The Woman Who Never Smiled
Waiting alone at the airport station, a train becomes a giant underground darkness worm; its single eye glowing brighter as it inches its way towards the end of the track. A Cyclops steel worm. Sicily is the home of Homer’s Cyclops. On this new airport train you can’t open the windows but on the old trains windows can be opened, and young men can kiss sweethearts goodbye. While waiting for the train to leave for Santa Flavia, a young man standing on the platform, leapt and gripped and hung on to the partly opened window and kissed his sweetheart goodbye. She sat opposite me and we passed apartment blocks and setting sun lit orange and lemon groves on the way to Santa Flavia. Nearing Palermo, a trickle of passengers begin to board. A teenager; studs and vinyl, and retro West Side Story hairstyle, looks like she’s had a long day. She alights before Palermo. Palermo’s, night – time via Roma is deserted and strangely familiar, reminiscent of the main street of the town where I grew up. My map says I won’t have to carry my bags far until I find Julie – Anne’s. Arriving in March, Easter is early this year. I anticipate it will be cold up in the mountains at night.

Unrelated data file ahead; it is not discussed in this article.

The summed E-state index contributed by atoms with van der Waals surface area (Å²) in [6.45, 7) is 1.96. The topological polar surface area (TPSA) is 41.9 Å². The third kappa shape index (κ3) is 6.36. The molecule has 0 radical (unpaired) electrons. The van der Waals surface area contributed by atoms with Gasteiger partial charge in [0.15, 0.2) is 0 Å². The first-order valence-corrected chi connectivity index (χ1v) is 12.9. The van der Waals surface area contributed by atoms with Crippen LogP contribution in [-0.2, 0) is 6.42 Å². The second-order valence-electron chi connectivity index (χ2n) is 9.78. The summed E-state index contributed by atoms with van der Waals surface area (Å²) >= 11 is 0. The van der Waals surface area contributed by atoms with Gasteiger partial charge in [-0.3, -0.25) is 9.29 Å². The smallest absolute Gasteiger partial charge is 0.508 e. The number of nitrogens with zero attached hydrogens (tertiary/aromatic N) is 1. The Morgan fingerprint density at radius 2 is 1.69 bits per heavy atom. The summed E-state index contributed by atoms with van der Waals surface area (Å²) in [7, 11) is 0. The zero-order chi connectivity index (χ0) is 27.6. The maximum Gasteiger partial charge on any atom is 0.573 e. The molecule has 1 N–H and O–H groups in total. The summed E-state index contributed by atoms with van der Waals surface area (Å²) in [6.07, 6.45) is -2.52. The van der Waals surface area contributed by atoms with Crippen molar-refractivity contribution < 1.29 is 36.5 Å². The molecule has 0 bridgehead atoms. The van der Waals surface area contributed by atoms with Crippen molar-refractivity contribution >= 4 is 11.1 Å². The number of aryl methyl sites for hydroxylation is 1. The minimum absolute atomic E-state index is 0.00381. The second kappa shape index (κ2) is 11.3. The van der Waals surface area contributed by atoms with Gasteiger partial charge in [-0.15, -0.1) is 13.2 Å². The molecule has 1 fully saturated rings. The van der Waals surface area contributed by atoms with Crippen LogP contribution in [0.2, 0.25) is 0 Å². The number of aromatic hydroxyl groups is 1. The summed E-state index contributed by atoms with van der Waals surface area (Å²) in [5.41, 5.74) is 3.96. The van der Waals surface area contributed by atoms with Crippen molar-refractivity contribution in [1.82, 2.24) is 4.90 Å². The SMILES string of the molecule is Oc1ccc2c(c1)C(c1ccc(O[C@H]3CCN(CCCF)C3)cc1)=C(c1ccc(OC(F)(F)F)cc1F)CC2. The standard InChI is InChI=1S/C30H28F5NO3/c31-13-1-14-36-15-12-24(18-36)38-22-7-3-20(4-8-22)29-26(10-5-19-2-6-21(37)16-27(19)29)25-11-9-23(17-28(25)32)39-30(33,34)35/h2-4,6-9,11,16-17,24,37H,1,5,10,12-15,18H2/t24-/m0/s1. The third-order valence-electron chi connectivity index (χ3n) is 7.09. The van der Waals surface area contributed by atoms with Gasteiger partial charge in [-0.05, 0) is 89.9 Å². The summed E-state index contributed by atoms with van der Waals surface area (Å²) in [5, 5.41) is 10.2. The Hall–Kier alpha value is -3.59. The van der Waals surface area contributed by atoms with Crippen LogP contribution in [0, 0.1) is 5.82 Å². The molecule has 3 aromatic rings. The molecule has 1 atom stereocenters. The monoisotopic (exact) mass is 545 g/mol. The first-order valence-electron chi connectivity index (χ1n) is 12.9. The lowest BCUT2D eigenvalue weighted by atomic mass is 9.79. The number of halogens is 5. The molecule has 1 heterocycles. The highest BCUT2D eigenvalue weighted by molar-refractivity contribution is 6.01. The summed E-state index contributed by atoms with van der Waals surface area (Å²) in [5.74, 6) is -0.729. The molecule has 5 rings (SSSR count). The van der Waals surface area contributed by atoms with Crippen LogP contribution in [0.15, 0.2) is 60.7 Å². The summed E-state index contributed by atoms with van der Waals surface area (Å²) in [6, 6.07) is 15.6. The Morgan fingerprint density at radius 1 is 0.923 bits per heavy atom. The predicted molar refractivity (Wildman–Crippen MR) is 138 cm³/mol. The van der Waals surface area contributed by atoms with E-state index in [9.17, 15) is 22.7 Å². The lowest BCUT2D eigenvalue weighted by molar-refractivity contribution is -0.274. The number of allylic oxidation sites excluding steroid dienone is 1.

Easter Sunday follows the first full moon after the spring equinox. The moon waxes, becomes full, wanes, disappears for three days, then returns. The moon gave promise of life after death and in Old Europe moon goddesses, like Mother Goddesses, shared in the mysteries of regeneration and renewal. Then, during the Bronze Age, divinities acquired masculine features, and Mother Goddesses acquired a consort / lover / son.